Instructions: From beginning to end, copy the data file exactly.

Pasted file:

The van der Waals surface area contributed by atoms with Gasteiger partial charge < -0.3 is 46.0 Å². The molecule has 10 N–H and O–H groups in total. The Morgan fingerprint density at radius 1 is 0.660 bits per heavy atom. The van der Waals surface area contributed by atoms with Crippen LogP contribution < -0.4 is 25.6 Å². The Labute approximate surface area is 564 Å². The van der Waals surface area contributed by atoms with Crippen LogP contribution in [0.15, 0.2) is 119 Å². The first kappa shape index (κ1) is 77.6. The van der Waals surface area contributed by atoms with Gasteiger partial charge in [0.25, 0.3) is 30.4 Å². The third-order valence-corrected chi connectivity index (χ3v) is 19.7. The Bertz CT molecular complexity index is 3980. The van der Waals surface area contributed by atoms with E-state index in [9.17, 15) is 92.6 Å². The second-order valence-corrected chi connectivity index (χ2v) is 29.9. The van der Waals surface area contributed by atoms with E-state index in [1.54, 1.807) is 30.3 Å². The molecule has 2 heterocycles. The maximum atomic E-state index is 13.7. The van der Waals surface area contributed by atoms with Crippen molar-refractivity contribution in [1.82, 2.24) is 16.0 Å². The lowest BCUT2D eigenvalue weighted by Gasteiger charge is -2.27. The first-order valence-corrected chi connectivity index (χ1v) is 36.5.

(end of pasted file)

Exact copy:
The van der Waals surface area contributed by atoms with Gasteiger partial charge < -0.3 is 46.0 Å². The molecule has 10 N–H and O–H groups in total. The Morgan fingerprint density at radius 1 is 0.660 bits per heavy atom. The van der Waals surface area contributed by atoms with Crippen LogP contribution < -0.4 is 25.6 Å². The Labute approximate surface area is 564 Å². The van der Waals surface area contributed by atoms with Crippen LogP contribution in [0.15, 0.2) is 119 Å². The first kappa shape index (κ1) is 77.6. The van der Waals surface area contributed by atoms with Gasteiger partial charge in [0.25, 0.3) is 30.4 Å². The third-order valence-corrected chi connectivity index (χ3v) is 19.7. The Bertz CT molecular complexity index is 3980. The van der Waals surface area contributed by atoms with E-state index in [9.17, 15) is 92.6 Å². The second-order valence-corrected chi connectivity index (χ2v) is 29.9. The van der Waals surface area contributed by atoms with E-state index in [1.54, 1.807) is 30.3 Å². The molecule has 2 heterocycles. The maximum atomic E-state index is 13.7. The van der Waals surface area contributed by atoms with Crippen molar-refractivity contribution in [1.82, 2.24) is 16.0 Å². The lowest BCUT2D eigenvalue weighted by Gasteiger charge is -2.27. The first-order valence-corrected chi connectivity index (χ1v) is 36.5.